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Wednesday, Sept. 10, 2008

Thailand: populism vs. privilege


Thaksin Shinawatra is shaping up to be the Juan Peron of Thailand, with the significant difference that he is a rich Peron. The billions he earned in his telecom businesses enabled him to rise to the top of Thai politics — and he used his power to shift wealth and power systematically from the rich to the poor. Like a latter-day Peron, he made decisive changes in government spending patterns, and the poor loved him for it.

Thaksin's human rights record was abominable, but he was three times elected prime minister, in 2001, 2005 and 2006. However, he was overthrown by the army later in 2006 after street protests paid for by the rich and privileged: His party was disbanded, and he and 110 senior members of the party were banned from politics for five years. But the game is far from over, and Thaksin may haunt Thai politics for as long as Peron haunted Argentina.

Thaksin went into exile after the coup, mainly to avoid the corruption charges (perhaps trumped up, perhaps not) that threatened to jail him and his wife Pojaman for years. But when the generals allowed a return to democracy last year, the People's Power Party (PPP), a proxy for his disbanded Thai Rak Thai party, won a majority of seats and formed a coalition government led by Thaksin's political ally, PPP leader Samak Sundaravej.

This was awkward for the army, which now had to take orders from the allies of the people whom it had ousted in the 2006 coup, and it got even more awkward when Thaksin returned to Thailand last February. Within months the People's Alliance for Democracy (PAD), the group whose anti-Thaksin demonstrations had triggered the military coup of 2006, was out on the streets again demanding Samak's resignation. He was only Thaksin's stooge, they claimed, and PPP had only won the election by fooling or bribing millions of ignorant rural voters. Which brings us to the heart of the matter.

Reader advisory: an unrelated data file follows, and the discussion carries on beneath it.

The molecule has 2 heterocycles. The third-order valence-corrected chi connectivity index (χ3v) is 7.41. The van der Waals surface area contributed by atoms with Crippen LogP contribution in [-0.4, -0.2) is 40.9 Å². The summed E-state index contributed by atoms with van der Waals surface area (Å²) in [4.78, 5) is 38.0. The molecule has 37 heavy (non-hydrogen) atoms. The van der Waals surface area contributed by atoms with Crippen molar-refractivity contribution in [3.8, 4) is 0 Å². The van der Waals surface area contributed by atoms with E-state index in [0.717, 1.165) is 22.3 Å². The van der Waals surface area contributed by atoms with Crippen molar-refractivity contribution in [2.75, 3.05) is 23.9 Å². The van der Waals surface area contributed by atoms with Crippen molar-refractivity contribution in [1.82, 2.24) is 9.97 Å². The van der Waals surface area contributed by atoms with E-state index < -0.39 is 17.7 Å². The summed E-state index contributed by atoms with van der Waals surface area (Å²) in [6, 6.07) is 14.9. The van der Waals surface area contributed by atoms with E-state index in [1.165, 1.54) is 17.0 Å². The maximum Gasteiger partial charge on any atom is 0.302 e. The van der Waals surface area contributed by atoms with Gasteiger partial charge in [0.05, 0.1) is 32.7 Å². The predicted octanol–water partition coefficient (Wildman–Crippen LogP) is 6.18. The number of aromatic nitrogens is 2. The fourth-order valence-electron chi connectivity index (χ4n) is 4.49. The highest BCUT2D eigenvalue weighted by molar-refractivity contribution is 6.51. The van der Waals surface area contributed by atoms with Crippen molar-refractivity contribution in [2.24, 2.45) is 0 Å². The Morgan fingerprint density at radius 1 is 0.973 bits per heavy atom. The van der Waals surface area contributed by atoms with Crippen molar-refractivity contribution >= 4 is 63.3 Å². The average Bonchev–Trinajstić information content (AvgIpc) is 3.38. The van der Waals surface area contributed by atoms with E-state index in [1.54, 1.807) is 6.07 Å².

Thaksin was a populist who won the support of the poor by promising them debt relief, cheap loans, improved health care, and other services that were not previously part of the currency of Thai politics. This is hardly against the rules in other democracies, but in Thailand it infuriated the traditional political elite and their mostly urban, middle-class supporters. The peasants, instead of obediently voting for the traditional rural allies of the urban elite, were voting for Thaksin and their own economic interest.

The response of the urban elite was to create the People's Alliance for Democracy — and in Bangkok, an island of shining prosperity in a country that is still mostly poor peasants, they have lots of supporters. But the PAD has nothing to do with democracy. In fact, it claims that the ballot box gives too much weight to the ill-educated rural poor, whose votes can easily be "bought" (i.e. won) with promises of government largess.

The movement's leaders are less clear on what they want in place of democracy, but they want Parliament to be "reformed" so that most lawmakers are appointed (by them and their friends) rather than elected. Their arrogance is breath-taking — but they may not win a decisive victory. The king, who backed the coup in 2006, has stayed neutral this time, and the army chief, Gen. Anupong Paochinda, insists that the military will not stage a new coup.

The current crisis began on Aug. 26 when a mob of PAD supporters seized the prime minister's offices, Government House, which they have occupied ever since. Samak Sundaravej refused to resign, saying that "The PAD is an illegal group who have seized the Government House and declared their victory. How can that be correct?"

Samak declared a state of emergency on Sept. 2, after one person was killed and several dozen injured in street clashes between PPP and PAD supporters in Bangkok. On Thursday he promised a national referendum to resolve the crisis. Since rural people are still a large majority in Thailand, Samak will win the referendum easily, but that will not end the crisis because the People's Alliance for Democracy does not recognize the validity of rural votes.

Thaksin, who retreated abroad again last month after his wife was sentenced to three years in jail for income tax evasion, is still enormously popular with the rural poor, and could count on winning any free election in which he is allowed to stand. So he probably won't be allowed to stand. It's a recipe for interminable stalemate, like the political trench warfare that paralyzed Argentina for decades after Peron was driven into exile in 1955.

It's too bad that a figure as divisive as Thaksin was the first to try to open Thai politics up to the concerns of the poor, although a less flamboyant and abrasive politician would probably never have tried. It remains to be seen whether the PAD can shut the door again, and for how long.

Gwynne Dyer is a London-based independent journalist whose articles are published in 45 countries.


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